People who live in Glenboro, Man., had to raise enough money to cover the cost of a two-bedroom apartment for visiting medical staff in hopes of attracting more doctors to their rural community.
Tracy Rimmer is with the Glenboro Health Action Committee, a volunteer group that has been lobbying for more resident doctors in rural communities.
"Up until three years ago, we had three doctors, we are now down to one," she said. The community has one nurse practitioner. It now relies on doctors from outside the community to cover weekend shifts.
"Currently we're making due with locums," she said. That's the term hospitals use for a doctor who fills in on a casual, temporary basis to cover off shifts.
But the health centre, built in the early 1950s, includes a clinic, a personal care home and a hospital with 11 acute care beds — all under one roof.
"One doctor and one nurse practitioner is not enough," Rimmer said.
624 people live in the village, hundreds more just outside. It's 80 km southeast of Brandon, Man.
Rimmer said the group recently called a town hall to come up with ideas on how to attract more visiting doctors.
She said a lack of temporary housing was a big problem, and resulted in doctors staying in other people's homes.
"We were having problems finding private accommodations for them," she said. "Because calling a locum [doctor] in and saying you're going to stay with Mrs. Smith for the week, well that may be all well and good but they may not be comfortable staying in Mrs. Smith's spare bedroom," she said.
Rimmer says health authorities only cover part of the housing costs for temporary doctors.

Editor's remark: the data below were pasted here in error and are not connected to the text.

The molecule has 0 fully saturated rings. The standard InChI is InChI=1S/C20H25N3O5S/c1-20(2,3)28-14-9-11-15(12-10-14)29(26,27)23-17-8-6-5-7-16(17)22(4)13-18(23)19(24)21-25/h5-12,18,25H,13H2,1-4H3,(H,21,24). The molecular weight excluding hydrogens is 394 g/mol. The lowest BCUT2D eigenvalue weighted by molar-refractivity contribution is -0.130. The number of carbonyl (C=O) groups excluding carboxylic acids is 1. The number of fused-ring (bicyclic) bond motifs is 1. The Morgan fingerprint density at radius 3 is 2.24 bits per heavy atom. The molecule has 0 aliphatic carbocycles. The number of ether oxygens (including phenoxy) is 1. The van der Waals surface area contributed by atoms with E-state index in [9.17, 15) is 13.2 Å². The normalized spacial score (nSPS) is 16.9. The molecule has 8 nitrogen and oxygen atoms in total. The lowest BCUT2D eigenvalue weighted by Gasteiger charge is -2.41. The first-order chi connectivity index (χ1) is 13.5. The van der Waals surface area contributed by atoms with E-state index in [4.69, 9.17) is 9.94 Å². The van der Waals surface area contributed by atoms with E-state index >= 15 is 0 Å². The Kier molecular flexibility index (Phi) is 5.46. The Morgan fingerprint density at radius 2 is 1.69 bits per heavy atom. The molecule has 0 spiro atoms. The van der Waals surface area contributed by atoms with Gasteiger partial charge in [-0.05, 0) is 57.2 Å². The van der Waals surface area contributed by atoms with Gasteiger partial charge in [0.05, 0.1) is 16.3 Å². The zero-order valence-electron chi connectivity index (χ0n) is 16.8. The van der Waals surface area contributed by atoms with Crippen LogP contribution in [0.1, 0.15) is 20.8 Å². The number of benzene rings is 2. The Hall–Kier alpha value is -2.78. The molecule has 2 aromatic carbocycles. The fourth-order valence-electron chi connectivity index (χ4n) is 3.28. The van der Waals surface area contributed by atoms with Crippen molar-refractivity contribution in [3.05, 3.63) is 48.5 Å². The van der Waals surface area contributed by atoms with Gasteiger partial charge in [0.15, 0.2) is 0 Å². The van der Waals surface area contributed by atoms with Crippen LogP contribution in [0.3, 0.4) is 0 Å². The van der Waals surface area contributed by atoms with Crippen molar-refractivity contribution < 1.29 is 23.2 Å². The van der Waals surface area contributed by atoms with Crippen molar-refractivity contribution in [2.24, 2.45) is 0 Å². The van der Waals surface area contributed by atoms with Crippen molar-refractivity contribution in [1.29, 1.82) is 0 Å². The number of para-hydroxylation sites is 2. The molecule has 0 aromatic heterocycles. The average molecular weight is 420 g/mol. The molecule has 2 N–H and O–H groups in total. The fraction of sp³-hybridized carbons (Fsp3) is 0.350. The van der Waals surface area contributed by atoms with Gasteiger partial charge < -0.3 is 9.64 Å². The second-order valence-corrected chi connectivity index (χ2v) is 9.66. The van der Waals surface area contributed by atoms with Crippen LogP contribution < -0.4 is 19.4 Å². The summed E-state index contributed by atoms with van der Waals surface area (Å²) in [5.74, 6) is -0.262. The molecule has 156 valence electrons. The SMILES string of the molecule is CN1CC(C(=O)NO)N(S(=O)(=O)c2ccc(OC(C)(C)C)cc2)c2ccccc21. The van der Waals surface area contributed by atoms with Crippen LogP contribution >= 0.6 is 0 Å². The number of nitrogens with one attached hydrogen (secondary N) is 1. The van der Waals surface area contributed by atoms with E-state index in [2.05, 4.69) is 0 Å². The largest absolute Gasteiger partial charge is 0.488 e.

Rimmer said with the help of the community, they have raised enough to cover the $800/month rent on a two-bedroom apartment for one year.
The apartment is fully furnished, and has been used by visiting medical staff since March.
Rimmer said communities and health authorities need to work together to keep doctors happy in rural communities.
"Many of the doctors who are brought in overseas who are all incredibly qualified don't find the cultural support they need and hoping for in rural areas," she said.
"Of course they're going to want to have a mosque or a synagogue or whatever their cultural heritage dictates, they want that community around them."
"We have a responsibility to offer things to compete, because honestly that's what it's about these says, there are not enough doctors to go around," she said.
More to do
Rimer said the next goal is to raise enough money to recruit a more permanent doctor.
She said said meetings have already been held between the Glenboro Health Action Committee and a recruitment officer with the Prairie Mountain Health Region.
"It's going to cost us $100,000 minimum to get a doctor here through a recruiter, that is our next goal."
Rimmer also said the recent provincial cuts to emergency rooms in Winnipeg has her wondering what's in store for health care in rural areas.
"Of course we're concerned," she said. "At this point, we're hoping that the very visible effort that we're expending here will keep us off the list until at least until the next round."
"We're willing to work and do our part, and maybe that will keep us off the chopping block."